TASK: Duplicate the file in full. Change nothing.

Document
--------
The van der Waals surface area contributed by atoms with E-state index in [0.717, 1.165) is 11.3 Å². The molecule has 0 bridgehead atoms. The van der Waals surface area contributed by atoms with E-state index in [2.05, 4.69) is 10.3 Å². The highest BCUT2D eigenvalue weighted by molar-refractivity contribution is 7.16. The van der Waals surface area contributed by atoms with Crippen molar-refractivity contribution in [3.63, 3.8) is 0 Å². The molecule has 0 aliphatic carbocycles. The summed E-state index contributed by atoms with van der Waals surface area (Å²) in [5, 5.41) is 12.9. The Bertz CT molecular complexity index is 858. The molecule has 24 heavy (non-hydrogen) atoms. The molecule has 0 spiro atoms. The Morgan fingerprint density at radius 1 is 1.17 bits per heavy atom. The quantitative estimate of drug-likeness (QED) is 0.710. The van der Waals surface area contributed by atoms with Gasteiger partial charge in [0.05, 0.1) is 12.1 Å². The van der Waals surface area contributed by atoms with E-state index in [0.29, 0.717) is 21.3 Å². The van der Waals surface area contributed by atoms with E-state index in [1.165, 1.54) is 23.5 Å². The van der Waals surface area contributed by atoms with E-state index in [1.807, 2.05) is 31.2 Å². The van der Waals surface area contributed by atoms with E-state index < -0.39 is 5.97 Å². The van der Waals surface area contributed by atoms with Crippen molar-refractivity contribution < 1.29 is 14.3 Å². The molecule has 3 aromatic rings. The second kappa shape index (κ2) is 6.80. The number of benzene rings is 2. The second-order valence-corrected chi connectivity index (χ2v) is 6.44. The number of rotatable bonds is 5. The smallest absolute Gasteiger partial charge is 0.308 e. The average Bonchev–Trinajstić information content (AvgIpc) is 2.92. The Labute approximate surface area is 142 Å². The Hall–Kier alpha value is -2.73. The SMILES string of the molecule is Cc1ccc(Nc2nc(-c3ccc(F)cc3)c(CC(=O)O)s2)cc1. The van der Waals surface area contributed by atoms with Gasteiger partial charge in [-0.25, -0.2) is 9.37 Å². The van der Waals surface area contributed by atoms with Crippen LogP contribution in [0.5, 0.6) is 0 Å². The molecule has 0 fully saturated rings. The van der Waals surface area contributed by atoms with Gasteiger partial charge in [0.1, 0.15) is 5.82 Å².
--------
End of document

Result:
The van der Waals surface area contributed by atoms with E-state index in [0.717, 1.165) is 11.3 Å². The molecule has 0 bridgehead atoms. The van der Waals surface area contributed by atoms with E-state index in [2.05, 4.69) is 10.3 Å². The highest BCUT2D eigenvalue weighted by molar-refractivity contribution is 7.16. The van der Waals surface area contributed by atoms with Crippen molar-refractivity contribution in [3.63, 3.8) is 0 Å². The molecule has 0 aliphatic carbocycles. The summed E-state index contributed by atoms with van der Waals surface area (Å²) in [5, 5.41) is 12.9. The Bertz CT molecular complexity index is 858. The molecule has 24 heavy (non-hydrogen) atoms. The molecule has 0 spiro atoms. The Morgan fingerprint density at radius 1 is 1.17 bits per heavy atom. The quantitative estimate of drug-likeness (QED) is 0.710. The van der Waals surface area contributed by atoms with Gasteiger partial charge in [0.05, 0.1) is 12.1 Å². The van der Waals surface area contributed by atoms with E-state index in [0.29, 0.717) is 21.3 Å². The van der Waals surface area contributed by atoms with E-state index in [1.165, 1.54) is 23.5 Å². The van der Waals surface area contributed by atoms with E-state index in [1.807, 2.05) is 31.2 Å². The van der Waals surface area contributed by atoms with E-state index < -0.39 is 5.97 Å². The van der Waals surface area contributed by atoms with Crippen molar-refractivity contribution < 1.29 is 14.3 Å². The molecule has 3 aromatic rings. The second kappa shape index (κ2) is 6.80. The number of benzene rings is 2. The second-order valence-corrected chi connectivity index (χ2v) is 6.44. The number of rotatable bonds is 5. The smallest absolute Gasteiger partial charge is 0.308 e. The average Bonchev–Trinajstić information content (AvgIpc) is 2.92. The Labute approximate surface area is 142 Å². The Hall–Kier alpha value is -2.73. The SMILES string of the molecule is Cc1ccc(Nc2nc(-c3ccc(F)cc3)c(CC(=O)O)s2)cc1. The van der Waals surface area contributed by atoms with Gasteiger partial charge in [-0.25, -0.2) is 9.37 Å². The van der Waals surface area contributed by atoms with Crippen LogP contribution in [0.5, 0.6) is 0 Å². The molecule has 0 fully saturated rings. The van der Waals surface area contributed by atoms with Gasteiger partial charge in [0.1, 0.15) is 5.82 Å².